I know a lot of people have been pretending 2016 didn’t happen and that includes me. I just skipped that year. Forget about it. That means no blog posts were necessary.
But it’s a new year, so I’ll try to be at least somewhat more active here and to get that started, I’d like to present you with a batch of photos from Copenhagen. These images have languished unseen for too long on my hard drive, so have a look and enjoy. Click the photo below to see more.
Photo of the Day
It’s been almost a year since I visited Nepal. That’s far too long for me to have a cache of unshared photos from that wonderful country, so I’ll try to rectify that over the next little while.
The highlight of the trip was standing with the Himalayas towering overhead. For this photo, I woke before dawn and hiked up from Namche Bazaar to a lookout point where I could watch the clouds roll up from the valley below. About a minute after taking this photo, I was enveloped in grey and couldn’t see a thing.
Click to see a larger image:
Photo of the Day
I’ve finally had a chance to go through some of my photos from my trip to Greece and I wanted to share one from incredible Meteora. This is the Holy Monastery of Varlaam. In the background, right in the middle of the shot, you can also see the Holy Monastery of Rousanou peeping through the clouds (make sure to click the image for a larger version).
Meteora is one of the most spectacular landscapes I’ve ever visited and I took this trip for the express purpose of getting shots like this. I had five days there and the weather really didn’t cooperate with me most of the time. This fleeting break in the clouds lasted for a half hour at the most, but it certainly was a perfect 30 minutes and I tried to make the most of it. After these clouds were swept away, the sun took over and made a nice change from the cloud and fog that had been hounding me for the previous few days.
This weekend, I’m lucky enough to be heading to Cuba for two weeks to escape the dreary Manchester winter for a little while. I expect my access to internet to be a little bit sporadic there, so please be understanding if I don’t reply to any questions or comments immediately. In the meantime, if I do get any access there, I might be able to post an update or two on my Instagram feed or on my Facebook page.
Click to see a larger image:
Photo of the Day
Manchester’s city centre is surrounded by the Mancunian Way, a sometimes-raised motorway that consistently hums with a steady flow of traffic. It’s rare to find an hour of the day when there isn’t at least an automotive trickle passing along the road.
The photo below might then make you wonder what I was thinking by wandering out into the middle of one of the city’s busiest streets. Well, it wasn’t busy that morning – once or twice a year, road crews block off all traffic and perform maintenance. On just such a morning, I was able to wander along the now-clear street to do a bit of cityscape photography.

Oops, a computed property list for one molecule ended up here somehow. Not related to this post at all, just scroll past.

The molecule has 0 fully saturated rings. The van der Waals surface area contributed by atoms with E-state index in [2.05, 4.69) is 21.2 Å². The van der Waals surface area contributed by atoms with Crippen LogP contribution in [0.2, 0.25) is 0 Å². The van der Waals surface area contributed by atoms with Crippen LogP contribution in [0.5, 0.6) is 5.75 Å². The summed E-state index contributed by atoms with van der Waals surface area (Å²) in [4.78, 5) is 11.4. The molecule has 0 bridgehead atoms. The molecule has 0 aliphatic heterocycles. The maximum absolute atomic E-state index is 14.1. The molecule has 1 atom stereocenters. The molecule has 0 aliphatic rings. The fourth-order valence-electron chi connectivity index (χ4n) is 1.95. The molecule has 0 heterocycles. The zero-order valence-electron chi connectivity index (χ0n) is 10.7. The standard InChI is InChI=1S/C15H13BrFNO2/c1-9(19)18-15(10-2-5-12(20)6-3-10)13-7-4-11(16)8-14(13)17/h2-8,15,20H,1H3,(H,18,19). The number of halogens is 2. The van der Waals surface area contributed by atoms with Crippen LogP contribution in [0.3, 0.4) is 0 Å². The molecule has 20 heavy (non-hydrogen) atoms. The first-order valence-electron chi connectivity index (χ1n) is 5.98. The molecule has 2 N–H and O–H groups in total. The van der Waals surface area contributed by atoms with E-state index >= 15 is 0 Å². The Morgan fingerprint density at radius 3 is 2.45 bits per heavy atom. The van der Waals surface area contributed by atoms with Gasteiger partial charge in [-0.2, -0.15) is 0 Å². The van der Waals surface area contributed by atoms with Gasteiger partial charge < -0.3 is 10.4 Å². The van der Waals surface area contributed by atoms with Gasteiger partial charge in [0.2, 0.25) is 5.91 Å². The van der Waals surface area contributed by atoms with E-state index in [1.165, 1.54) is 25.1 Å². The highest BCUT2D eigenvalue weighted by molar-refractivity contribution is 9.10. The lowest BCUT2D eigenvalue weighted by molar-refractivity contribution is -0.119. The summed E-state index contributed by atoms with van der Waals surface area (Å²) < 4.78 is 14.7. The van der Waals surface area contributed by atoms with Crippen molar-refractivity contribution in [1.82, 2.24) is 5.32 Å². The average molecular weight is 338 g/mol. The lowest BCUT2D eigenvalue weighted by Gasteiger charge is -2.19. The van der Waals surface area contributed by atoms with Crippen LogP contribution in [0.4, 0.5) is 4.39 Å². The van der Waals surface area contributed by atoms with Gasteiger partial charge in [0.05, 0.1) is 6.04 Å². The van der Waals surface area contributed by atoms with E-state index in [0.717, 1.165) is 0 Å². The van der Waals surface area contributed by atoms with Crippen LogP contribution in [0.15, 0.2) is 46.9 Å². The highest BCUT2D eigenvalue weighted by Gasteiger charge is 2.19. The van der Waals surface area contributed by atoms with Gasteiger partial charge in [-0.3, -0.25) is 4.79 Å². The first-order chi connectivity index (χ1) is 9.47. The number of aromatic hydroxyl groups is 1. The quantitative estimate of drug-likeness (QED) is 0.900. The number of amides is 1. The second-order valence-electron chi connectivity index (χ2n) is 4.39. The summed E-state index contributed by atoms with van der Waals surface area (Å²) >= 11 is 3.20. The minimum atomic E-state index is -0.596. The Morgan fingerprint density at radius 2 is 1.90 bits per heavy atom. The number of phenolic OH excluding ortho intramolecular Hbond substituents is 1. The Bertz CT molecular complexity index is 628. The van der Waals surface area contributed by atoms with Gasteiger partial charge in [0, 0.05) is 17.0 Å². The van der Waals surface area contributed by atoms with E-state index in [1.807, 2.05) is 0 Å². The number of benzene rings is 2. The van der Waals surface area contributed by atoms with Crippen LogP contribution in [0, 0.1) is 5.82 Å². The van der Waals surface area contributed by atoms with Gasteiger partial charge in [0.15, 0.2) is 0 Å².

Despite knowing that I was essentially alone on the strip of road, my body remained tensed at being in a place it normally shouldn’t be. I feel like this shot was worth a bit of unease…
Click for a larger image:
In the last couple days since I’ve been back from my fantastic trip through Croatia, I’ve been busy enough that I haven’t even had the chance for a quick blog post. Sure, sometimes I’ve been busy winding down from the trip, but it still counts!
That said, I also haven’t had a chance to go through the images from the trip, but those are coming. I promise. I’m looking forward to pulling the pictures up and seeing what I was able to capture of that wonderful region.
The trip started in Dubrovnik and progressed north through Bosnia with a stay in Sarajevo along the way. From there, it was more northward travel before turning south again and working a path down the coast back to Dubrovnik. Along the way, the magnificent Plitvice Lakes beckoned. They were one of my favourite spots on the trip. I’m convinced that, if there’s a heaven, a corner of it looks just like Plitvice. So beautiful.
So, stay tuned to relive some of the finer memories from the trip as I aim to start having some Photo of the Day posts devoted to the trip in the coming days.
The largest item looming on today’s to do list is packing for a two-week trip to Croatia (and a side trip into Bosnia). Batteries are being charged and memory cards collected to fill up my camera bag and I might just take some clothes too.
I’ve been looking forward to this trip for a while as I haven’t done as much travelling this year as I would have liked. It will be good to get away, see some sights and and plant my tripod on the ground in front of something foreign and beautiful. I’m eagerly anticipating that feeling you get when you have arrived at your hotel, dropped of your bags and a whole new country awaits.
I’m not quite as keenly anticipating the journey there. A six a.m. flight from Liverpool means leaving Manchester at stupid o’clock, so I expect to be a little bit sluggish on my first day, but the excitement of a trip usually perks me me right up when I arrive.
I aim to bring back a bag full of lovely images, so stay tuned for some shots of Croatia in a couple weeks!
Three weeks and a whole lot of memory cards later, I’m back from my trip to Morocco, and I’ve enjoyed the laziest of Sundays.
Being a photographer in Morocco is sometimes like being a kid in a candy store except that you have no spare change. You’re surrounded by people with incredible faces full of character and interest, but the majority of them are so resistant to having their picture taken, you miss a lot of opportunities for wonderful portraits.
But of course, Morocco has more to offer than just portraits. Landscapes and cityscapes, deserts and mountains, wildlife and life in general.
Really, it has more to offer than just opportunities for photography. It’s a place known for its bombardment of the senses and it surely does assault your eyes, ears, nose, tongue and for those visitors interested in a visit to a hammam, the sense of touch. They all get a workout